Because of a devotionalized Divine Office, we have seen an attempt mitigate this shift by alteration elsewhere within the threefold Regula. Specifically there are those who try to turn the transcendent emphasis of the Mass, as it were, “all the way to eleven.” The renewed attention to Rite I in some quarters is an example. This attempt seeks to take the already meditatorial emphasis of the Mass and add to it a sense of still more “Otherness”—loading up that side of the balance. This is what the recent uptick in likewise well-intentioned advocacy for Ad Orientem is really all about, as well as the initatives toward a Latin Mass in Roman Catholicism. Hence the loss or diminishment of pure transcendence in the Divine Office is compensated for by a more transcendent Mass liturgic—or so goes the ascetical logic, all well-intentioned.

Yet in so doing, what gets thereby diminished is the mediatorial balance in the Mass between transcendence and immanence, found solely and wholly in Christ alone. The Mass, because it is anchored in the Real Presence of Christ, must be BOTH transcendent and immanent, which is precisely what is meant by “Incarnate Christ our sole mediator,” because he alone is both perfectly divine and perfectly man. It is to be both transcendent and completely everyday and local. This is not a case for or against Ad Orientem or Ad Populum; rather this is a plea to examine the underlying ascetical principles inherent in corporate response (prayer) to the Holy Trinity.

If we follow the approach of Martin Thornton, then the way to deal with the obvious fact that far too few Christians pray the Divine Office—in short, to accept pastoral reality—is to anchor all analysis in doctrine and theology rather than the often insidious “rationale” of the Church’s National Anthem—”But that’s the way we’ve always done it”—which usually avoids reality and celebrates corporate Self rather than God Almighty. Liturgical tradition and ritual history have their place, but that place must take a back seat to doctrine, theology and pastoral reality—which is to say, a back seat to Our risen and glorified Lord incarnate eternally as well as amid the conditions of time and space. To ask hopefully not too obnoxious a question—if we saw Jesus siting on a park bench in prayer just after dawn, do we really think we would find Him reading Morning Prayer from the 1979 Book of Common Prayer, or the Liturgy of the Hours?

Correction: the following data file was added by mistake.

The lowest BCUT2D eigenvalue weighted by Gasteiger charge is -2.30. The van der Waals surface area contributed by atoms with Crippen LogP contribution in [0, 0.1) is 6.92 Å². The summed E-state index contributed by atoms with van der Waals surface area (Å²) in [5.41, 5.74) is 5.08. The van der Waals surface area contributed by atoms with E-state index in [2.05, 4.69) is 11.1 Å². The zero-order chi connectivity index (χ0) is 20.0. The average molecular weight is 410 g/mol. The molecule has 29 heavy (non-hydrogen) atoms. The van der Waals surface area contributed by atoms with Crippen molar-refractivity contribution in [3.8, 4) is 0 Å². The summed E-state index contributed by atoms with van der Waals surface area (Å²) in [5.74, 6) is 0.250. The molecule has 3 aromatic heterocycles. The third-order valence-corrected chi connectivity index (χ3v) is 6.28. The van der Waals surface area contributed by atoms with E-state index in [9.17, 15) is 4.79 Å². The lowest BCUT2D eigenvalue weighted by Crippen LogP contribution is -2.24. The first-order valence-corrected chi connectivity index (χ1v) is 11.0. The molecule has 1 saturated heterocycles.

My own remedy to devotionalization is the Divine Office of Praise, which grows out of Thornton’s analysis over nearly thirty years, his tentative suggestions in Prayer: A New Encounter, as well as my own analysis and devout experiment in my family and at my parish with a group of devout souls. Although it may seem like a radical rethinking, in truth what I propose is a rearrangement. The Cranmerian form of the “Daily Office,” as well as anything similar to it, such as the “Liturgy of the Hours,” I refer to now as The Daily Office of Readings.

For Anglicans, the Daily Office of Readings will look very familiar, and this is intentional. Cranmer was on to something, and his Benedictine (and perhaps Cistercian) ascetical insights were brilliant. Yet we, the faithful People of God, are no less at the same point in the pilgrimage as Saint Benedict was when he wrote his Regula than we are at the same point of Cranmer when he wrote his. Social conditions around Cranmer were radically different than the social conditions around Benedict, and our social conditions today are radically different as well. We need to find what Martin Thornton called “Unity in the Church Militant.” We used to have it through the original Books of Common Prayer. But it has been lost over the centuries as the Cranmerian form, and all like it, have become devotional options rather than our anchor in daily togetherness.

In chapter 2 of his magisterial work, The Liturgy of the Hours in East and West, Robert Taft writes, “The first explicit, unambiguous reference to a system of daily prayer in the primitive Church is Didache 8, which gives the Matthean ‘Our Father’ with the doxology ‘For yours is the power and the glory unto ages,’ followed by the rubric, ‘Pray this three times a day.” He then proceeds over the subsequent 360 fascinating and informative pages to effectively ignore both that fact and any ascetical consequence it might have.